Heritage-inspired Classwork and Exhibition 2015/16

‘Stories in Stitches’

Building on the hugely successful ‘Jumbled Windows’ project of last academic year, we are delighted to announce that the new theme for this year is ‘Stories in Stitches’.

This year we will be taking as stimulus the cathedral Quire embroideries and Millennium Altar Frontals and vestments (garments worn by those officiating at church services).

Quire Embroideries

Rather like the Lady Chapel windows last year, these collections of textiles provide inspiration for work in many curriculum areas – creative writing, art and DT, history, RE, maths and more. Participating schools are given the chance to exhibit their work in the Cathedral.

Teachers have complete freedom to interpret and create, taking your ideas forward with your students at your own pace through the spring term. The exhibition will take place in the Cathedral’s south cloister from 23rd May to 6th June 2016, including half term so that pupils can bring their parents to see their work in such a beautiful setting.

East Cloister

Visiting with your class

You may decide to bring your class to visit the Cathedral, to see the inspiration in context and enhance classroom work. We will be able to arrange tours with our specialist embroidery guides for your visit, even going ‘behind the scenes’ to see items usually kept in storage. These tours are available for you to book at only £1.80 per pupil, accompanying staff free. We can also design a programmed day that incorporates the guided tour of the cathedral and textiles, together with related craft activities and an opportunity for reflection. Programmed days cost £3.80 per pupil. Please see side menu for further information about programmed days.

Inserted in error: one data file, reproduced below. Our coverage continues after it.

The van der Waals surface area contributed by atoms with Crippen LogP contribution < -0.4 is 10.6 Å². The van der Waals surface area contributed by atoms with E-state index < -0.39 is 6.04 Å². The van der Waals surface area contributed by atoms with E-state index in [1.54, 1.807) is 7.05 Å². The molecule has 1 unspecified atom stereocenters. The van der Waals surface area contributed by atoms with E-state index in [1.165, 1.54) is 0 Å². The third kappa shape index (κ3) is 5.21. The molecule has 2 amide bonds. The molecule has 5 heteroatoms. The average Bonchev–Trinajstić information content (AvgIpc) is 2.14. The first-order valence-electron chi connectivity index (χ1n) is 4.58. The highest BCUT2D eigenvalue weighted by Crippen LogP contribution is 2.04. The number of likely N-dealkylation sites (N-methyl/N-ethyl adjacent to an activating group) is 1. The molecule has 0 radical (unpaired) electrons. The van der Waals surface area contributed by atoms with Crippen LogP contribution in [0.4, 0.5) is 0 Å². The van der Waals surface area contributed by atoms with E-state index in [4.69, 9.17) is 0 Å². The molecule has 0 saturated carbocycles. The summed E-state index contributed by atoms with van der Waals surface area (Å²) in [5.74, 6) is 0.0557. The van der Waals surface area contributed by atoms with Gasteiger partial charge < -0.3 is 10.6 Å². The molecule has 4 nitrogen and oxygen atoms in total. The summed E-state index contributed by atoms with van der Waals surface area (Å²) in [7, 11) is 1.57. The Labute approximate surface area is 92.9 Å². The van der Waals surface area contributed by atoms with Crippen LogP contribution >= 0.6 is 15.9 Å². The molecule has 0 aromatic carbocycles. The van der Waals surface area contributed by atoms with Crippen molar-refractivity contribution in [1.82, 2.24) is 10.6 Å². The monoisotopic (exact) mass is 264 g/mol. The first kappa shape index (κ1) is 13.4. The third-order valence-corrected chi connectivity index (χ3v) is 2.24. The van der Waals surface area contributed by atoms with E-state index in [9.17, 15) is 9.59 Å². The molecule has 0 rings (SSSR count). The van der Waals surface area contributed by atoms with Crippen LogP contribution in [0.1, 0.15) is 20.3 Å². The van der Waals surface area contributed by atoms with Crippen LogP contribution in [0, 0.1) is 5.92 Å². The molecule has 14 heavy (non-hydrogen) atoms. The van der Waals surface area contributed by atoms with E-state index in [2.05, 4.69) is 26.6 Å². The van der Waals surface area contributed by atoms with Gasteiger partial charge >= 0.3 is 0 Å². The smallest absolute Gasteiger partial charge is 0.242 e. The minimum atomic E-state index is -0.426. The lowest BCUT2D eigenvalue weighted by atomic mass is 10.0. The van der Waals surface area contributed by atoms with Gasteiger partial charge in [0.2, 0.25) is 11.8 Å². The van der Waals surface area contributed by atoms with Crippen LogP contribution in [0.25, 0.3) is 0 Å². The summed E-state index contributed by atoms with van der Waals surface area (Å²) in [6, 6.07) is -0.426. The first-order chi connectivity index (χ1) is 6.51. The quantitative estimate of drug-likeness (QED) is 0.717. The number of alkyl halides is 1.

Background to the Project

Based on the initiative in The National Gallery, London, called ‘Take One Picture’, each year the Gallery focuses on one painting from the collection to inspire cross-curricular work. The challenge is for schools to use the image imaginatively in the classroom, both as a stimulus for artwork, and for work in more unexpected curriculum areas.

Benefits of such a project include promoting understanding and appreciation of national heritage, acting as a vehicle for teacher and pupil creativity, and providing a platform to celebrate children’s work. The Cathedral project creates a local opportunity for schools to engage in this valuable learning experience.

The Quire Embroideries

The Treasurer's embroidered banner in the Quire

Each a work of art in its own right, the stall banners and seat cushions in the Quire of Wells Cathedral enrich our understanding, depicting in stitch-work saints, symbols, historical events, legends, kings and bishops, music, ancient manuscripts and favourite parts of the Cathedral.

The project was begun in 1938. Although the outbreak of the Second World War slowed progress, work continued. The hangings were completed in 1948 and the seats and runners by 1952.

Needle-workers were recruited from across the diocese. Over a hundred participated, all amateurs, of whom seven were men, led by Lady Hylton who also produced the designs.

The Millennium Altar Frontals and Vestments

The altar frontals and vestments were commissioned to celebrate the new millennium; the Easter frontals and vestments were finished in time for Easter 1999, and the project was completed in 2002.

The designs are inspired by the architecture of Wells Cathedral and Biblical references. There are 63 pieces in all, made for the six seasons of the Church’s year. Each season has its own liturgical colour, which features strongly in the altar frontals and garments of that time.

Many materials and embroidery techniques were used, including raised work, gold work, needle-lace, appliqué and couching of cords. Materials include leather, beads, Thai silk, hessian and theatrical net made rigid with wire.

The designs were created by Jane Lemon and Maurice Strike. Jane Lemon was a costume designer for BBC television after several years first as wardrobe mistress at Sadlers Wells Theatre Ballet Company, then in theatre design. She was awarded the MBE for services to ecclesiastical embroidery. The Revd. Maurice Strike was a clergyman with a wide-ranging career as an artist and designer. He has over 175 theatre designs to his credit.


Miranda Young,  Outreach & Learning Manager
Email: [email protected]
Tel: 01749 674483